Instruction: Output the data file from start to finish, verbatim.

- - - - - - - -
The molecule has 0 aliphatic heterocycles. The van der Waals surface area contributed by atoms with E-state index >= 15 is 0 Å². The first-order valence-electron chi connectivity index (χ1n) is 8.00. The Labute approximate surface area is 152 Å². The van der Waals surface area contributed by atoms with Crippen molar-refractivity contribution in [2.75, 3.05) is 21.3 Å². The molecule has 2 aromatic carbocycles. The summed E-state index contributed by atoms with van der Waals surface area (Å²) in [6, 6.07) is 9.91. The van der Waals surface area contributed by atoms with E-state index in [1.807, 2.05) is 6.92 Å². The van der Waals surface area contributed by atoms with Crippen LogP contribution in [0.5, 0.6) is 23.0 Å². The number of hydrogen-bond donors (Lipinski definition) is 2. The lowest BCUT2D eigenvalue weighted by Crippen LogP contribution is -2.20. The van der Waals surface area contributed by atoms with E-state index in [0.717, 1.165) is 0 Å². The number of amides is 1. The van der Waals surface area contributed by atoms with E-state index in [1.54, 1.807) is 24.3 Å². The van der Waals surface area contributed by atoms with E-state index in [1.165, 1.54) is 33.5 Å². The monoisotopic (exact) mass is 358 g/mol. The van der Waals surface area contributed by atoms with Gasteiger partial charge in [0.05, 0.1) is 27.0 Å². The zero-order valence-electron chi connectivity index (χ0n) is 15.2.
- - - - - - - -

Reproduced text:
The molecule has 0 aliphatic heterocycles. The van der Waals surface area contributed by atoms with E-state index >= 15 is 0 Å². The first-order valence-electron chi connectivity index (χ1n) is 8.00. The Labute approximate surface area is 152 Å². The van der Waals surface area contributed by atoms with Crippen molar-refractivity contribution in [2.75, 3.05) is 21.3 Å². The molecule has 2 aromatic carbocycles. The summed E-state index contributed by atoms with van der Waals surface area (Å²) in [6, 6.07) is 9.91. The van der Waals surface area contributed by atoms with E-state index in [1.807, 2.05) is 6.92 Å². The van der Waals surface area contributed by atoms with Crippen LogP contribution in [0.5, 0.6) is 23.0 Å². The number of hydrogen-bond donors (Lipinski definition) is 2. The lowest BCUT2D eigenvalue weighted by Crippen LogP contribution is -2.20. The van der Waals surface area contributed by atoms with E-state index in [0.717, 1.165) is 0 Å². The number of amides is 1. The van der Waals surface area contributed by atoms with E-state index in [1.54, 1.807) is 24.3 Å². The van der Waals surface area contributed by atoms with E-state index in [1.165, 1.54) is 33.5 Å². The monoisotopic (exact) mass is 358 g/mol. The van der Waals surface area contributed by atoms with Gasteiger partial charge in [0.05, 0.1) is 27.0 Å². The zero-order valence-electron chi connectivity index (χ0n) is 15.2.